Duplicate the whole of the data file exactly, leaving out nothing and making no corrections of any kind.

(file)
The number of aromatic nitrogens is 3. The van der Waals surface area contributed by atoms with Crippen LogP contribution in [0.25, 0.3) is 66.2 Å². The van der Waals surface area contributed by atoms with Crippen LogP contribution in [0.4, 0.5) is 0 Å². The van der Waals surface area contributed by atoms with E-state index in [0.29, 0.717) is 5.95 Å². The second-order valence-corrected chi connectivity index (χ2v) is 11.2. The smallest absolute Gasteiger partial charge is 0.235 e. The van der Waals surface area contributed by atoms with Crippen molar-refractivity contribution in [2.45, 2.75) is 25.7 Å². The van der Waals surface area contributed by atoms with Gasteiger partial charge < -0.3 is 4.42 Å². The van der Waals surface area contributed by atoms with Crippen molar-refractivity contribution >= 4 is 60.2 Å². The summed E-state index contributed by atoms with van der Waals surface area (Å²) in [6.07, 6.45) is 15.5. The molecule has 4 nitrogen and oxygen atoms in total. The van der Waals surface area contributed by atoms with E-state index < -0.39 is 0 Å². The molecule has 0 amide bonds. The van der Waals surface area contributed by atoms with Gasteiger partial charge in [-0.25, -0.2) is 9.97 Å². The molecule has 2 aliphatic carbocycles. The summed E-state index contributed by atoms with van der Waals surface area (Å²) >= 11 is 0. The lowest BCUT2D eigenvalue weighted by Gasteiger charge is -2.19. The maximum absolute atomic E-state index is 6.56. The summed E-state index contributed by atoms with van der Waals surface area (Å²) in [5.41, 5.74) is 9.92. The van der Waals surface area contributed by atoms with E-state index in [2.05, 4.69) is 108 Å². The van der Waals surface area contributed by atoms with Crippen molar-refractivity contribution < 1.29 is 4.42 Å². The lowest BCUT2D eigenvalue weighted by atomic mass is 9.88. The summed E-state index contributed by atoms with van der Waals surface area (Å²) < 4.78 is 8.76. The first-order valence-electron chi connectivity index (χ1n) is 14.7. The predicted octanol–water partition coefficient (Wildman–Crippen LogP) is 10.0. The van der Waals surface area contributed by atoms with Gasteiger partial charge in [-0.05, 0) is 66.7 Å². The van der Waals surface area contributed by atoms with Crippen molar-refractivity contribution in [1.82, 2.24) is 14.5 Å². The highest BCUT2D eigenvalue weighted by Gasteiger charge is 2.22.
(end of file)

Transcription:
The number of aromatic nitrogens is 3. The van der Waals surface area contributed by atoms with Crippen LogP contribution in [0.25, 0.3) is 66.2 Å². The van der Waals surface area contributed by atoms with Crippen LogP contribution in [0.4, 0.5) is 0 Å². The van der Waals surface area contributed by atoms with E-state index in [0.29, 0.717) is 5.95 Å². The second-order valence-corrected chi connectivity index (χ2v) is 11.2. The smallest absolute Gasteiger partial charge is 0.235 e. The van der Waals surface area contributed by atoms with Crippen molar-refractivity contribution in [2.45, 2.75) is 25.7 Å². The van der Waals surface area contributed by atoms with Gasteiger partial charge < -0.3 is 4.42 Å². The van der Waals surface area contributed by atoms with Crippen molar-refractivity contribution >= 4 is 60.2 Å². The summed E-state index contributed by atoms with van der Waals surface area (Å²) in [6.07, 6.45) is 15.5. The molecule has 4 nitrogen and oxygen atoms in total. The van der Waals surface area contributed by atoms with E-state index < -0.39 is 0 Å². The molecule has 0 amide bonds. The van der Waals surface area contributed by atoms with Gasteiger partial charge in [-0.25, -0.2) is 9.97 Å². The molecule has 2 aliphatic carbocycles. The summed E-state index contributed by atoms with van der Waals surface area (Å²) >= 11 is 0. The lowest BCUT2D eigenvalue weighted by Gasteiger charge is -2.19. The maximum absolute atomic E-state index is 6.56. The summed E-state index contributed by atoms with van der Waals surface area (Å²) in [5.41, 5.74) is 9.92. The van der Waals surface area contributed by atoms with E-state index in [2.05, 4.69) is 108 Å². The van der Waals surface area contributed by atoms with Crippen molar-refractivity contribution < 1.29 is 4.42 Å². The lowest BCUT2D eigenvalue weighted by atomic mass is 9.88. The summed E-state index contributed by atoms with van der Waals surface area (Å²) < 4.78 is 8.76. The first-order valence-electron chi connectivity index (χ1n) is 14.7. The predicted octanol–water partition coefficient (Wildman–Crippen LogP) is 10.0. The van der Waals surface area contributed by atoms with Gasteiger partial charge in [-0.05, 0) is 66.7 Å². The van der Waals surface area contributed by atoms with Crippen molar-refractivity contribution in [1.82, 2.24) is 14.5 Å². The highest BCUT2D eigenvalue weighted by Gasteiger charge is 2.22.